United Church of Christ on its way to tighter bond with Puerto Rican partner
In a way, the United Church of Christ and its sisters and brothers in Puerto Rico never parted. Their common work today ranges from building a mission center to camp exchanges. Their common heritage, more than a century old, is visible in things like a hospital, a seminary and a commitment to justice for Puerto Rican political prisoners.
But there was a pause in their partnership, more than a decade ago. Now that breach is formally on its way toward healing.
This summer the UCC General Synod passed a resolution recognizing “a new ecumenical relationship” between the two. With similar actions already passed by the churchwide assembly of the Iglesia Evangelica Unida de Puerto Rico, the churches will now form a joint committee to work toward “visible unity” and “the closest possible relationship while each church retains its autonomy.”
The IEUPR, for many years a Conference of the UCC, dissolved that relationship after a 2005 General Synod vote that favored marriage equality. The IEUPR voted to leave in 2006 and the UCC acknowledged that departure in 2007. Since then, both churches have expressed regret over how it all happened.
“It was widely assumed by members of the UCC that the [marriage equality] resolution was the primary, if not the sole reason, for the departure,” said UCC Associate Minister James Moos, who took part in extensive leadership meetings between the two churches that led to this summer’s Synod action. “While there were disagreements as well as misunderstandings around the resolution, the IEUPR communicated to the UCC that the longing for autonomy was central to its decision to leave the UCC. The relationship between the UCC and IEUPR was formed in a colonial model that perpetuated patriarchy.”
Since leaving, the IEUPR’s churchwide assembly has passed two resolutions expressing its interest ecumenical relationships around the world. From 2012 to 2018, a conversations and visits between officials of the two churches helped move the process forward. The IEUPR named the UCC in a 2015 resolution seeking relationships framed in mutuality, respect and Christian unity.
In this series of conversations, UCC leaders “heard the concerns that were present for the IEUPR that went unheard in 2005, in the absence of adequate conversation before or after the two churches separated,” this summer’s Synod resolution said. “…Many who were strong advocates for leaving the UCC expressed their regret for the way in which the separation happened. For its part, members of the UCC named their lament and apology as well for the lack of adequate communication and the length of time that transpired before overtures were made to hear the concerns of the IEUPR. … Both sides determined it was time for intention in mending the breach of relationship.”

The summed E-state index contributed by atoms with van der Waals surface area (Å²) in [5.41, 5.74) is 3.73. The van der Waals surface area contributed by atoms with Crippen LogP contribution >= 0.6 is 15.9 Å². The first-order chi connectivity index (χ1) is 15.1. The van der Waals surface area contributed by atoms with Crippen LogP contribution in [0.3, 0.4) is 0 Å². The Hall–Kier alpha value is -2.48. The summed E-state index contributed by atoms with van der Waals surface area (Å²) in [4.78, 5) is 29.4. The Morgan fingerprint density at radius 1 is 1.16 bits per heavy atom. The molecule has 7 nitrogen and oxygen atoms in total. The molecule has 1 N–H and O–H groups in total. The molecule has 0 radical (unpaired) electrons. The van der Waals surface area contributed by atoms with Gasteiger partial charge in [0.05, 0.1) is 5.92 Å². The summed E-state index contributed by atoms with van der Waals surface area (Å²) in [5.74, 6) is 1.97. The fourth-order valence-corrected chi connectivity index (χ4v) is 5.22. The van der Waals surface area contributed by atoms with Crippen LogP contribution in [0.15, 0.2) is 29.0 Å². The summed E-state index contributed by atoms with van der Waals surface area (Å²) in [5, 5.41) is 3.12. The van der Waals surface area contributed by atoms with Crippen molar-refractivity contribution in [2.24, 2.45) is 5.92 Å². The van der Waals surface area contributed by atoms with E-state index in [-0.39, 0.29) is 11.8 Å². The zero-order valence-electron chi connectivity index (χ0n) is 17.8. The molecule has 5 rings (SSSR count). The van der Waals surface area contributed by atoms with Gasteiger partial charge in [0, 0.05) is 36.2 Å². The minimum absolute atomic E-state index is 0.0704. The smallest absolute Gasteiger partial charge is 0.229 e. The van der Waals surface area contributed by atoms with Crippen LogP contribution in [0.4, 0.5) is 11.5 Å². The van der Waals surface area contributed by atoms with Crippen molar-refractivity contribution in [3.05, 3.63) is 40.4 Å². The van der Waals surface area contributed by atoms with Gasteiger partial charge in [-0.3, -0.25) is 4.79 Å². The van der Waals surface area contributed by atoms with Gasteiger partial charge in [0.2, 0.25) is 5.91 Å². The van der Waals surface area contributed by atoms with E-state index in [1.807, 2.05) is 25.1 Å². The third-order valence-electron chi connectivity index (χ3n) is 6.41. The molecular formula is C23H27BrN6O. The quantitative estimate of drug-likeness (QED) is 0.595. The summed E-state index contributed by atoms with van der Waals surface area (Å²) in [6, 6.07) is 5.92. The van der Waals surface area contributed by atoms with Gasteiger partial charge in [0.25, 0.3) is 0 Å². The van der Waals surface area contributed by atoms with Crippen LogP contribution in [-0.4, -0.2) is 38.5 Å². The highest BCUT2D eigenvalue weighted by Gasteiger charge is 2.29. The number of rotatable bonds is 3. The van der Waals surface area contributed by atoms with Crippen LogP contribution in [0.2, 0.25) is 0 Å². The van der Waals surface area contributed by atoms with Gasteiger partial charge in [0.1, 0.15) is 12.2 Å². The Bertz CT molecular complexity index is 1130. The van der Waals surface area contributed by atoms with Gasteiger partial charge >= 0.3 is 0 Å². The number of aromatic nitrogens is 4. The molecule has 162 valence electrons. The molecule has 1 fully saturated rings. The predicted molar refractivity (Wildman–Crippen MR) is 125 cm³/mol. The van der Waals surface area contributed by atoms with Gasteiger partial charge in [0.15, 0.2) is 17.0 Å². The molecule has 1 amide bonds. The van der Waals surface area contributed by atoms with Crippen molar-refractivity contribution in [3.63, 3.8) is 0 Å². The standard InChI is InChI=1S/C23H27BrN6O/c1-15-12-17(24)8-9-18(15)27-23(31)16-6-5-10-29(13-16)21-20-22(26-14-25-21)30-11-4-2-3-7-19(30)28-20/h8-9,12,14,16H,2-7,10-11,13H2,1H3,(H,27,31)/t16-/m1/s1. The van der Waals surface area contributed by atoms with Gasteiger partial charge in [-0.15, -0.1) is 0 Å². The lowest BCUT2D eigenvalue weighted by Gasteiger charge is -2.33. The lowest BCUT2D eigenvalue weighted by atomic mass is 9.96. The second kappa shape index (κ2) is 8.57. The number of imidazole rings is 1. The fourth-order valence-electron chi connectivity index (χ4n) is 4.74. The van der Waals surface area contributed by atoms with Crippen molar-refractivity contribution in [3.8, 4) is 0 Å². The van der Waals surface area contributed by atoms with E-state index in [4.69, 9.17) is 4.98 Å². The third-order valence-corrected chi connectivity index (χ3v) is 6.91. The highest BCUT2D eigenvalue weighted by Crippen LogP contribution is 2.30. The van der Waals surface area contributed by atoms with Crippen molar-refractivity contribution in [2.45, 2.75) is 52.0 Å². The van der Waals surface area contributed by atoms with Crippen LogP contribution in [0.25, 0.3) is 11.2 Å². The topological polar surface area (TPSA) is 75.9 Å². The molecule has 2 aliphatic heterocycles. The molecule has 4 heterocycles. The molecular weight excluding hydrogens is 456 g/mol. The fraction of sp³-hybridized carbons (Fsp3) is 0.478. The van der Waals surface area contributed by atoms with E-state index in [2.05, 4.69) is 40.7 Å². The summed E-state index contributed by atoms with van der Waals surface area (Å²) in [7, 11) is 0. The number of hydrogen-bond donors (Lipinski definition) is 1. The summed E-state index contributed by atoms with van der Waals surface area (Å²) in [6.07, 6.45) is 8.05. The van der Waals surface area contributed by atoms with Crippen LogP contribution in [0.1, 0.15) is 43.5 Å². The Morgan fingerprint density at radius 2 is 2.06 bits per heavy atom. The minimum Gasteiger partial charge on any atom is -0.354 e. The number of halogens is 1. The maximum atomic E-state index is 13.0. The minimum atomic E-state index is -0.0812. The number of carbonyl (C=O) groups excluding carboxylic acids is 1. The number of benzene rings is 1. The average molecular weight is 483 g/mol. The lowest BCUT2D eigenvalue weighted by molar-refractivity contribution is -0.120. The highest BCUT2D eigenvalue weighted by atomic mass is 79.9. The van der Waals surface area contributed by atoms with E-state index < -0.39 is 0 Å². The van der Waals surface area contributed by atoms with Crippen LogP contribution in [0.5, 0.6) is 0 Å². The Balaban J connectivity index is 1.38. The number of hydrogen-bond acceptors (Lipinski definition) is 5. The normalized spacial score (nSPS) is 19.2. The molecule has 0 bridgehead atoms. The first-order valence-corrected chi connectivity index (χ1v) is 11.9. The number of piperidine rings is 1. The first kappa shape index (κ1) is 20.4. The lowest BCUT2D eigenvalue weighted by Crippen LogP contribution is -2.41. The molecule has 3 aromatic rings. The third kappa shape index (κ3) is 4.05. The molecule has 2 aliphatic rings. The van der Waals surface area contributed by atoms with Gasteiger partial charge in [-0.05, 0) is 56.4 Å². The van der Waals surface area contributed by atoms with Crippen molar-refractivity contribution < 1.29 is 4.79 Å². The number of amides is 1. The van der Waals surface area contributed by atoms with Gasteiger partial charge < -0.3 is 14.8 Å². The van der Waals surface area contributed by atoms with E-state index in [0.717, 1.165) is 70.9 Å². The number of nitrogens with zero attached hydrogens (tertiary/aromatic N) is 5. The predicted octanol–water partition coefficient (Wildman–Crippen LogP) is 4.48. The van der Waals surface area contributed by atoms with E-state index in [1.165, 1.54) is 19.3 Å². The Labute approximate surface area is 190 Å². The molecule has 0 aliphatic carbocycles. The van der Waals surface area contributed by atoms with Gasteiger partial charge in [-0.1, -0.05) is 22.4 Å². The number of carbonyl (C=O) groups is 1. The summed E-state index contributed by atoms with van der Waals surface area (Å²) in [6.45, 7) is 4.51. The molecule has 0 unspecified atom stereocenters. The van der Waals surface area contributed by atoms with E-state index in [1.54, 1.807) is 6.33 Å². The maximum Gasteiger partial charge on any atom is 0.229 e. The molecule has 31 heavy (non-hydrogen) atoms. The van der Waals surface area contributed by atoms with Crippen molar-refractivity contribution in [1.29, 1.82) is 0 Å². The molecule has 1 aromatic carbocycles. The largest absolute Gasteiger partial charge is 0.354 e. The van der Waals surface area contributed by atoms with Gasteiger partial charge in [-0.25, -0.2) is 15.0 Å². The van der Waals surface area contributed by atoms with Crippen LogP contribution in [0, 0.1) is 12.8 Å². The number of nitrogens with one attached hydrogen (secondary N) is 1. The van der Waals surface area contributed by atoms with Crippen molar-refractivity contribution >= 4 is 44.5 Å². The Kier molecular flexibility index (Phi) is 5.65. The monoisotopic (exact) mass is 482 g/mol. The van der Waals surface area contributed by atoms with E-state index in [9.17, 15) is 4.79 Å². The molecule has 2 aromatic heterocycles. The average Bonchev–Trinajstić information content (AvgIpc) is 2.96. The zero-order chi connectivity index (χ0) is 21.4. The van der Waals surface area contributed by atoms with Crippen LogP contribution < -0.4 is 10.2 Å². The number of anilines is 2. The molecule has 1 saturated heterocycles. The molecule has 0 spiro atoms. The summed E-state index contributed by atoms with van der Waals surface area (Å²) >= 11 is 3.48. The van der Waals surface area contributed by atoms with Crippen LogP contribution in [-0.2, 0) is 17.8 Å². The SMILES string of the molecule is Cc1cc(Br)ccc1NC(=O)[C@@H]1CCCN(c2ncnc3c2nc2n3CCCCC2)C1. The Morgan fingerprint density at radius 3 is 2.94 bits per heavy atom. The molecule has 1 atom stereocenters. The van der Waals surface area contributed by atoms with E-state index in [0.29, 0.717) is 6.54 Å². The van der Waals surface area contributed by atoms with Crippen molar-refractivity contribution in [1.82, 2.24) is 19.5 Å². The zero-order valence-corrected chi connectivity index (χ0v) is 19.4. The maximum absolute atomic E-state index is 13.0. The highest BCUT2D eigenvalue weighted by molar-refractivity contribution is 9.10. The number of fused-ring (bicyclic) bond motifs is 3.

“The United Church of Christ has a rich history of seeking and mending relationships,” said the Rev. Clare Twomey of Colorado Springs, Colo., in presenting the resolution on the Synod floor. She is pastor of Vista Grande Community Church, UCC, and chaired a committee of delegates that studied the resolution. She asked the Synod to accept the invitation from the IEUPR and approve the resolution “in the mandate to love our neighbors and in the spirit of reigniting rich potentiality.”
The resolution asks the joint UCC/IEUPR committee to return to the 2021 Synod with “recommendations for further steps and activities” in the partnership.
“Undoubtedly, there is an important complexity in the interaction of two autonomous churches wanting to build community around the table,” said the Rev. Edward Rivera Santiago, pastor general of the IEUPR, during the 2018 conversations. He knows the UCC well, having served as pastor of a local church in Cleveland; as a minister of evangelism for local church development and renewal in the early 2000s with what was then the United Church Board for Homeland Ministries; and as Conference Minister when Puerto Rico was a UCC Conference. “They must be two intertwined equal actors. This requires a profound exploration of the willingness to affirm this partnership journey.
“Both churches must have a clear understanding of their identities in order to be able to share them. To attain this, we require a revision and analysis of each other’s history, without ignoring the complexity of this process. Acknowledging it, helps to build trust. We must be willing to be self-critical and be able to criticize each other. The new relationship must affirm a co-responsible model of interaction.
“In addition, a clear and profound process of communication is needed. Mutual respect is key to acknowledging our mutual gifts and sensibilities. Our greatest challenge is to be able to offer our churches a radical testimony of mutuality and ecumenism. Together we will establish how our relationship will become in the near future.”
Drew Page, Digital Media Editor for the Connecticut, Massachusetts and Rhode Island Conference, UCC, a member of the General Synod newsroom staff, contributed to this story.
Church leaders are calling on the Biden administration to withdraw a lawsuit that has reached the...Read More
One of the country’s largest nonprofit housing providers is answering the United Church of...Read More
Helping people grieve over damage to the planet is a special contribution the church can make in...Read More